Daily Archives: August 9, 2013

Our Last Day in Haiti: Class of 2017

This post was written by Justine Kaskel, GHF ’17, to recount yesterday, August 8.

I woke up feeling strange this morning. Fever? No. Stomach issues? No. Then what? Oh, it was our last day in Haiti.  I was feeling the beginning symptoms of SLH, Sadness of Leaving Haiti.  The group packed their bags after eating breakfast (eggs, fruit, and toast), doing our best to clean the rooms we have been living in for the past couple of days.  After getting ready for our flight home, we headed to the van to visit our last stop in Haiti, the Academy for Peace and Justice.


The Academy is the biggest and only free high school in all of Haiti.  1,500 kids attend the school ranging from 7th to 11th grade.  One of the teachers who gave a tour estimated that the number would grow to 2,000.

A summer school class on electricity.

A summer school class on electricity.

We toured the school, dropping in on some classrooms to observe some vocational summer classes, such as electricity and plumbing. The computer labs were full of teachers undergoing a training. We saw many kids playing volleyball and basketball, with coaches instructing the proper technique to pass a volleyball.


Teachers in a computer training workshop.

Teachers in a computer training workshop.

The high school has an amazing facility, and we were all in awe at the structure.  There were two wings of the school: one for 7th, 8th and 11th graders, and the other for 9th and 10th graders.  A third wing is currently under construction and will be completed in time for the opening of the school year. Next to each classroom there was a sign with a person’s name on it.  The names were people who have committed donations to the school for 5 years.

A sampling of donors at APJ.

A sampling of donors at APJ.

Many celebrities, such as Ben Stiller, Clint Eastwood, Penelope Cruz, and Daniel Craig, were among the names on the plaques. The school has only been open for three years, but it is already an impressive institution.

We headed back to Operation Blessing, International to say goodbye to everyone. We got our bags and headed to the airport, leaving Haiti after a week of learning, experiencing, and exploring.  It’s a bittersweet moment for us all.  Sure we will be glad to be back in air-conditioned houses, eating ice cream and chips, and seeing our family and friends again, but Haiti is something else. It has changed us in a way that being in the States never will, and this experience is something we will carry through our lives forever.  Now we are sitting on the plane, watching the mainland disappear into a world of white. Orvwa, Haiti!  I will miss your bustling streets in Port au Prince, I will miss your colorful houses, and exotic fruit, but most of all I will miss your culture and your people.  I will miss the malnourished little girl who climbed into my lap at the Azil just wanting to be loved. I will miss the kids climbing on top of me to try on my crazy orange sunglasses. I will miss the village woman who helped us at the Toms shoe distribution, who went last instead of getting her shoes right away. I will miss Cecilia, an amazing host at OBI who taught us so much and welcomed us with open arms. I will miss the orphans in Hinche who loved my “tattoo” glitter pens, and my “skill” with gymnastics.  I still don’t understand Haiti, but I don’t need to understand it to fall in love with it.  I may be saying goodbye, but not forever. This is just the start of our journey in Global Health, and I have a feeling that we will cross the path of Haiti again.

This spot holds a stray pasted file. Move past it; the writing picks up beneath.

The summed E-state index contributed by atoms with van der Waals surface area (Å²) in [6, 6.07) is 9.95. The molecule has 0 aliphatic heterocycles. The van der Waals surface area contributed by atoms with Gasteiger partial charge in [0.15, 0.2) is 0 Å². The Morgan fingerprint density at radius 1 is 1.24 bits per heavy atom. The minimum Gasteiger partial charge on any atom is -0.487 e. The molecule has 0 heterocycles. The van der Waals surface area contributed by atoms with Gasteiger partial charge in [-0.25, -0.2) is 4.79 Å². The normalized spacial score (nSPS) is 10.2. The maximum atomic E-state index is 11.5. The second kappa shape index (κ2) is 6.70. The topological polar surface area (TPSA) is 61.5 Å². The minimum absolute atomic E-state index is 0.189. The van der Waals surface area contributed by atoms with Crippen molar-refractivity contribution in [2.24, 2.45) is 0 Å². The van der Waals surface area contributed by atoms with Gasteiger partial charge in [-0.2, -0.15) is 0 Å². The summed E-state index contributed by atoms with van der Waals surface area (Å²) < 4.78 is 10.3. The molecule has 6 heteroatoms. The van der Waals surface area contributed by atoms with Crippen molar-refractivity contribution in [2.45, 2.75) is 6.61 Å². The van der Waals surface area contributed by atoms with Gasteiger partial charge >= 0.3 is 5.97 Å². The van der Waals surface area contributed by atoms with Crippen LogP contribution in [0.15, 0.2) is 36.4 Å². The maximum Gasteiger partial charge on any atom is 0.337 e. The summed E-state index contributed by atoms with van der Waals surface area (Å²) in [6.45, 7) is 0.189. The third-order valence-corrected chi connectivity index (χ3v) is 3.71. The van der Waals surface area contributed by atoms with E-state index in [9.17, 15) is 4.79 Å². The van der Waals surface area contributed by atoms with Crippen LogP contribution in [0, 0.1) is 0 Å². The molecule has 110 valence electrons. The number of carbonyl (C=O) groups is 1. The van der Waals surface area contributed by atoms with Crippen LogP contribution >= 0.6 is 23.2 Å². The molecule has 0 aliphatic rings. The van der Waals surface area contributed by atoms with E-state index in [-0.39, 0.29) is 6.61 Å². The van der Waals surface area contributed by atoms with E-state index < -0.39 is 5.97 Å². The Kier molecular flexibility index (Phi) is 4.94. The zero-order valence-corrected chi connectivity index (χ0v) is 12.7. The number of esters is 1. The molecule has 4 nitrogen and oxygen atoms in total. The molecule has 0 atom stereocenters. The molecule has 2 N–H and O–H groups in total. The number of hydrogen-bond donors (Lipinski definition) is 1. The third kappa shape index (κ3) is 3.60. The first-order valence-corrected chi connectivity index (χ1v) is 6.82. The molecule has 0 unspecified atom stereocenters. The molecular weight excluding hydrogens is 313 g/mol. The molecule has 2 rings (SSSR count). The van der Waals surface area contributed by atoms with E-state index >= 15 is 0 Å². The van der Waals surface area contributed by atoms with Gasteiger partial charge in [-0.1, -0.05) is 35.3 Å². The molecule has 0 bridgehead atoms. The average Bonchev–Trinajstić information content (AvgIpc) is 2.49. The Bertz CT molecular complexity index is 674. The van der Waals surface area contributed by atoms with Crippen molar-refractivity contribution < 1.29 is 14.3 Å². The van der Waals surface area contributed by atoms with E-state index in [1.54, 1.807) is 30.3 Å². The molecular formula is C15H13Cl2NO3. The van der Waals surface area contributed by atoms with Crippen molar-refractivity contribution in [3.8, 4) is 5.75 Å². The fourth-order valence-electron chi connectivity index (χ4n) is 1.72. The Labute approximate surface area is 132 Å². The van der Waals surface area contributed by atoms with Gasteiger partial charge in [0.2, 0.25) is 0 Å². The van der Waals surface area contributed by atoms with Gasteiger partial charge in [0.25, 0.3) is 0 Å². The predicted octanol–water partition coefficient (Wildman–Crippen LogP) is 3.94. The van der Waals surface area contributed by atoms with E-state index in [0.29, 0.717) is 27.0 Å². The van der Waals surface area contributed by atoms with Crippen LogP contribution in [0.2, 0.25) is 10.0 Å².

Final Trip Reflections/Highlights:

Graham Barbour: When you visit a country for the first time, it corrects and solidifies an image of it that you had in mind before arriving. When we first exited the airport in Port-au-Prince to the last day, this image was constantly being altered, and corrected. Before we arrived, I was imagining a country full of ramshackle huts made of spare tin and trash, a country full of disease, and a country full of miserable people. This however, was not the case. Even though these images do exist in Haiti, it is a broad stereotype. In reality, Haiti is a lively country full of an incredible culture, and great people. Everywhere we traveled, people were very open to us and always willing to let us join in on a game of soccer, or just to have a great conversation. It is no surprise that Haiti receives so much foreign aid, because it would impossible not to help such a great people. When I look back on our trip, I realize that Haiti changes how I think of the world, because it creates a reference point on so many aspects of life.